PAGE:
A matter of the heart

Cardiology Review® OnlineJune 2008
Volume 25
Issue 6

A 60-year-old woman was admitted to the hospital because of a 1-year history of progressively worsening dyspnea on exertion. Chest auscultation revealed a loud first heart sound (S1), but no murmurs or extra heart sounds were audible. A transthoracic echocardiogram showed a 2.9 x 2.1-cm left atrial mass extending from the interatrial septum and prolapsing into the left ventricle through the mitral valve (Figure 1). Coronary arteriography showed normal coronary arteries and no vascularization of the mass. The levo phase of a pulmonary angiogram showed a well-demarcated, mobile filling defect in the left atrium (Figure 2). The patient underwent successful surgical excision of the mass (Figure 3).

Figure 1. Echocardiography (apical

4-chamber view) showing the atrial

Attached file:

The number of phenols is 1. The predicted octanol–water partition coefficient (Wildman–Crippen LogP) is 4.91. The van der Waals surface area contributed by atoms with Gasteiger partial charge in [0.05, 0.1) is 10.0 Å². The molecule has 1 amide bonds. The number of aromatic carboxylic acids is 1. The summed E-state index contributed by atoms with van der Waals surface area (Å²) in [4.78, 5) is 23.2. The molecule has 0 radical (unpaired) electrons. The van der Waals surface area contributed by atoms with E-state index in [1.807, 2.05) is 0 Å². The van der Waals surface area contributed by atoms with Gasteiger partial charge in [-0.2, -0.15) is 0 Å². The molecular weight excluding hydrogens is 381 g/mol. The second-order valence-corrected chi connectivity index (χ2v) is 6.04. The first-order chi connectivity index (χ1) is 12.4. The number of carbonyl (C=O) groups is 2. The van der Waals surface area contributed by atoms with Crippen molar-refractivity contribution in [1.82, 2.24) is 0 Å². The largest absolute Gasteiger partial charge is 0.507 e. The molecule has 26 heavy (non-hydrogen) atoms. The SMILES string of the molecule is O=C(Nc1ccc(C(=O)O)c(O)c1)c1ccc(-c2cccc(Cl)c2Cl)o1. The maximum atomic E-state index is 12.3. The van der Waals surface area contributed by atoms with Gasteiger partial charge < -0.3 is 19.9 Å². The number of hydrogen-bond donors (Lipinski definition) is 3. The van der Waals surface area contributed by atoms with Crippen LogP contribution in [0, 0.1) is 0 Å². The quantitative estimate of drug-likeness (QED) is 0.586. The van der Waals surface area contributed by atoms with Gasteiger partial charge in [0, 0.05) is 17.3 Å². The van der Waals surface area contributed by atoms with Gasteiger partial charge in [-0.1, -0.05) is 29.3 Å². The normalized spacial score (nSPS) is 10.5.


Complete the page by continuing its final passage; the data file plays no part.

Figure 2. Pulmonary angiogram

showing a well-demarcated, mobile

filling defect in the left atrium.


Left atrial myxoma measuring 3.1 x 1.6 x 2.3 cm.

Figure 3. Postoperative


Points to remember

Myxomas are neoplasms of endocardial origin that usually develop in the atrium, with about 75% originating in the left atrium and 15% to 20% occurring in the right atrium. Most myxomas arise from the inter-atrial septum at the border of the fossa ovalis. Only 6% to 8% of myxomas are detected in the ventricles. Multiple tumors and atypical locations are more frequently observed in cases of familial myxoma. Patients generally present with at least one of the classic triad of symptoms, which include embolism, intracardiac obstruction, and constitutional symptoms. Physical examination findings include systolic murmurs, diastolic murmurs, or both; a loud S1 may be caused by the late onset of mitral valve closure resulting from increased left atrial pressure or prolapse of the tumor through the mitral valve orifice. In some cases, an early diastolic sound (≈100 msec after S2), termed a tumor plop, can be identified. It is thought to be produced as the tumor strikes the endocardial wall or when its excursion is abruptly halted and its stalk tenses. The treatment of choice for myxomas is surgical excision.

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